FRANKFURT (Reuters) -BioNTech’s first-quarter sales and earnings more than tripled thanks to demand for the COVID-19 vaccine it developed with Pfizer, but the German biotech firm is still forecasting a full-year decline in vaccine sales.
Quarterly revenues more than tripled from a year earlier to 6.37 billion euros ($6.73 billion), as did net income, to 3.70 billion euros, the company said on Monday.
“As a result of an increased order volume initially placed in late 2021 following the then-emerging Omicron variant, we began the year 2022 with strong revenues and earnings, leaving us well-positioned to achieve the 2022 financial guidance,” finance chief Jens Holstein said.
BioNTech stood by its 2022 vaccine revenue guidance of 13 to 17 billion euros, down from 19 billion last year, implying a decline during the rest of the year.
As previously, BioNTech based its guidance only on firm 2022 orders, which were unchanged at about 2.4 billion doses from a March estimate.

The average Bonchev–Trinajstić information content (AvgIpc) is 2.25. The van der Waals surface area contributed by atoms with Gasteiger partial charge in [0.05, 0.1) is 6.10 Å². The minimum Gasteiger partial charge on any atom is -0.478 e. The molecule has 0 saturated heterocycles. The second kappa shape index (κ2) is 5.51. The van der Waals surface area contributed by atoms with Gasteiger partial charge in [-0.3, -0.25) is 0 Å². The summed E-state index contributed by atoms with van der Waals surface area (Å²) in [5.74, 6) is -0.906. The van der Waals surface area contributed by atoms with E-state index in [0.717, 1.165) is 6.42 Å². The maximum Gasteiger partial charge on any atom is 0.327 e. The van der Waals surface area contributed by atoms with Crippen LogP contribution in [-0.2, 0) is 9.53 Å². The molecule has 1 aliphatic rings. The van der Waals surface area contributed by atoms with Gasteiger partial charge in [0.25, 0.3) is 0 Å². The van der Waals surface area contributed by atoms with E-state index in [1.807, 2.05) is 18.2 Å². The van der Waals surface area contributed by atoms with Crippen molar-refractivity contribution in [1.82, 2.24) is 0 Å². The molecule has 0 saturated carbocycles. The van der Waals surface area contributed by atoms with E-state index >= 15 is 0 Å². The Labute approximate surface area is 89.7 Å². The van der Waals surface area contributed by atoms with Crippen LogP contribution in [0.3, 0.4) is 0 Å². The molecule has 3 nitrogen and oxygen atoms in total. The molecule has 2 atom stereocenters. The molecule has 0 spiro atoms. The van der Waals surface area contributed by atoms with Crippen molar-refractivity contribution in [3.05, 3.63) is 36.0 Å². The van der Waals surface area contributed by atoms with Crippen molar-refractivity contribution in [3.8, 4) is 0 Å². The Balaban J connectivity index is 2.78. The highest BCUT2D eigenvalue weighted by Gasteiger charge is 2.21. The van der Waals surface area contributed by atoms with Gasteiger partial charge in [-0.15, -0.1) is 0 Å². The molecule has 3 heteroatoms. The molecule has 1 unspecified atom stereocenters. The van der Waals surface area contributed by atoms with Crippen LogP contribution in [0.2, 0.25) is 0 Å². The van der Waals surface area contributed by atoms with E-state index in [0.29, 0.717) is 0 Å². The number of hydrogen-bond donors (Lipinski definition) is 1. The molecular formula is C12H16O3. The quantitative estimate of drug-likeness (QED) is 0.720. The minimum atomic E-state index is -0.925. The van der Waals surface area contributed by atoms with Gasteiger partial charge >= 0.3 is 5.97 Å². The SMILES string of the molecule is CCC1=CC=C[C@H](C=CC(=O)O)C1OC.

Partner Pfizer last week also only considered the current order backlog for its 2022 COVID vaccine sales forecast of $32 billion, down from $36.8 billion last year.
Rival Moderna was more bullish last week, forecasting higher vaccine sales for the second half of the year than in the first, as it expects demand for booster shots in the autumn.
Demand for established COVID vaccines has waned in North America and Europe as those willing to get the shot have mostly had their three-shot course and more shots are only recommended for a small group of most vulnerable seniors.
Further orders will be driven by low and middle-income countries and the as-yet uncertain prospect of an Omicron-adapted shot for a booster campaign before the northern-hemisphere winter.
China has not approved BioNTech’s vaccine, despite a collaboration agreement with Shanghai Fosun Pharmaceutical and even as authorities wrestle with the country’s worst COVID outbreaks since the epidemic began.
BioNTech added on Monday it expects to have trial data on its efforts to develop a shot adapted for Omicron in the coming weeks.
The European Union’s drug regulator said last week it hoped to clear adapted vaccines by September and trials should provide more clarity over the next couple of months.
Vaccine developers are investigating the relative merits of vaccines that target just one variant per shot versus vaccines that target two.
(Reporting by Ludwig BurgerEditing by Maria Sheahan and Mark Potter)